“Some things words can’t change.”
The seasoned pastor stood at the edge of the eating area. The tables were full of people processing their grief with fried chicken and green beans almondine and fruit pie. Stories were laid on the tables with dinner rolls, and the salad was dressed lightly with the oil of hesitant laughter.The death had been difficult, the funeral as grace-filled as was possible. And now it was time to breath a bit.
“Some things words can’t change. But words are all we have. So we keep doing what we can.”
I’ve struggled often with the inadequacy of words in painful moments. We don’t want to say the wrong thing, the cliche, the quick misapplication of the Biblical sentence, out of context, out of tune. Some people have no fear of that, of course. They are quick to speak without thinking.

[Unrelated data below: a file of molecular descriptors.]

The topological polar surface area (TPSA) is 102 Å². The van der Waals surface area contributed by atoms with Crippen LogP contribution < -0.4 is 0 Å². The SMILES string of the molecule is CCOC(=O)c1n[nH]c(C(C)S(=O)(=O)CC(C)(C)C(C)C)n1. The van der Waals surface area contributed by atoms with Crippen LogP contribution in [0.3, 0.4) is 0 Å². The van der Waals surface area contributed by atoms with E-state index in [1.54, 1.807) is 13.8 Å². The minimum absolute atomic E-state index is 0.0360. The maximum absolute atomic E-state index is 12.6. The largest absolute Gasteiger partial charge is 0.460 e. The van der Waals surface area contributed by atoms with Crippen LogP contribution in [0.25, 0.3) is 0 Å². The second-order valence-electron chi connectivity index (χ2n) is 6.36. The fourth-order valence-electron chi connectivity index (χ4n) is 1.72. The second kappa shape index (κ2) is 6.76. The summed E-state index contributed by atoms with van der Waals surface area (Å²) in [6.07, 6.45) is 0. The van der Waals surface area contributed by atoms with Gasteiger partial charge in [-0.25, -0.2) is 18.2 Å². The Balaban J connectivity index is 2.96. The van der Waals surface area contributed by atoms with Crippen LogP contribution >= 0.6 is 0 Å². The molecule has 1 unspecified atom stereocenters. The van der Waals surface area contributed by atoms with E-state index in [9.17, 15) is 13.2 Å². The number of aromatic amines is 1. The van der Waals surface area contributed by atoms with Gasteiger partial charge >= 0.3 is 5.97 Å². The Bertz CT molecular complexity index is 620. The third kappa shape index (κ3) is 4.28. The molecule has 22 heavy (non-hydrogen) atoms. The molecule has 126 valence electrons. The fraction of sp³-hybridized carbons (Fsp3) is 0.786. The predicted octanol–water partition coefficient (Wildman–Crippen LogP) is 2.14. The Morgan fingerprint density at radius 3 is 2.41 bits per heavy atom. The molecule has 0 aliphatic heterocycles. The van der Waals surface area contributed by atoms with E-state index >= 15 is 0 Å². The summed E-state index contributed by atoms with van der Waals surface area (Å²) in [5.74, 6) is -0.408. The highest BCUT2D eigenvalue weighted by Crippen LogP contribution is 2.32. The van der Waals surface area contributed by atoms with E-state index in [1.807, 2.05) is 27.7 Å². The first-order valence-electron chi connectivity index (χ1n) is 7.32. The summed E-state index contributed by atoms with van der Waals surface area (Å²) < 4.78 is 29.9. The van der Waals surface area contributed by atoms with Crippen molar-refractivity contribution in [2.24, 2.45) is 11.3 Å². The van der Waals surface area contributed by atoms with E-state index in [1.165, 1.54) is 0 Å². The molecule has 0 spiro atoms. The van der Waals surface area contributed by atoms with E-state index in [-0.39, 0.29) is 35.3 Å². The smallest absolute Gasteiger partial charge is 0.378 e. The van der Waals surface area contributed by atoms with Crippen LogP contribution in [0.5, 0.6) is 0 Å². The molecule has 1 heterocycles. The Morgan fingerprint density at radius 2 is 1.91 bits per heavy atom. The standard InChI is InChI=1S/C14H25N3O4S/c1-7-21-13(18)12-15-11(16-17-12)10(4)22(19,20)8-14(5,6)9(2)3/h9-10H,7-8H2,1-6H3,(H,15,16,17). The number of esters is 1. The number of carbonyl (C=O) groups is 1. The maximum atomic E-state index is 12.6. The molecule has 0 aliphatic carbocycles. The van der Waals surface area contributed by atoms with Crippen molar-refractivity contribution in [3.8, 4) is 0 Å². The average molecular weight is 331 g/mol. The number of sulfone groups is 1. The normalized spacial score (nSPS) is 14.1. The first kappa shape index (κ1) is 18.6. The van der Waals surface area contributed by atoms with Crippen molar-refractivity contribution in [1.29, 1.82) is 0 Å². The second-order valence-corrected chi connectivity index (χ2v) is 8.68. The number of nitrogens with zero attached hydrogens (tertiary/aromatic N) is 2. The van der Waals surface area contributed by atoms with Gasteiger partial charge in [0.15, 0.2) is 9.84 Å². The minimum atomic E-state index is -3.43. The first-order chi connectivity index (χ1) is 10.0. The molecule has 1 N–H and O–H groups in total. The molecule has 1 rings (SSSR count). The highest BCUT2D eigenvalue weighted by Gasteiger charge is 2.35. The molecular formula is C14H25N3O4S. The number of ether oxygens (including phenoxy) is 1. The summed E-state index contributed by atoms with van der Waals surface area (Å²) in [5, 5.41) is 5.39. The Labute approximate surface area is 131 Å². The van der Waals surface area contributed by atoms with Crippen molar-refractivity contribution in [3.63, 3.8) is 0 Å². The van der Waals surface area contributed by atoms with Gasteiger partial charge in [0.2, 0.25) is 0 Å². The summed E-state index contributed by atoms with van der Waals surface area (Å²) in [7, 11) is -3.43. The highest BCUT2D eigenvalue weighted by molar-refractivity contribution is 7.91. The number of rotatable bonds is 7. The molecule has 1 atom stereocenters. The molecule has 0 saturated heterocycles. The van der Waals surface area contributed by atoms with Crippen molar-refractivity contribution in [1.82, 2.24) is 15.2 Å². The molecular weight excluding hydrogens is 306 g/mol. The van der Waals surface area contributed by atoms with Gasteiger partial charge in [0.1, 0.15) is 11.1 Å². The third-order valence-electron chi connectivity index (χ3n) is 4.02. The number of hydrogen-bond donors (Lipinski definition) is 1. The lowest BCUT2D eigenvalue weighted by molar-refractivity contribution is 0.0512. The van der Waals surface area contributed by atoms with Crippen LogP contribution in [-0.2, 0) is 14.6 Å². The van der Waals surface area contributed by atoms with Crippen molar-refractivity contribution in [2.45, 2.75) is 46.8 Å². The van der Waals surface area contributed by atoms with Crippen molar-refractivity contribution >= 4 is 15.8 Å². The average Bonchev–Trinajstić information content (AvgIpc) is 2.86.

Between these extremes of silence and blather, there may be a place for painstaking, pain-acknowledging, pain-absorbing words. Words that don’t fix anything, but provide stepping stones in the deep, turbulent streams of grief. A funeral can be quiet, but it can’t be silent. “What do we do now?” cannot be left unanswered, no matter how inadequate the very best answer feels.
And so there is a place for seasoned word-workers, as careful of the fine grain of a grieving widow as a cabinetmaker working with rare wood. They are wise enough to know that well-enough often cannot be left alone, that comfort, however unfulfilling to the gaping hole in the heart, does help time pass.
“And presence. Never underestimate the value of presence.”
The word-worker had spent time with the family in pain, knew the now-missing person. When he offered words they carried the weight of hours, of relationship. And with that, the truth is clearer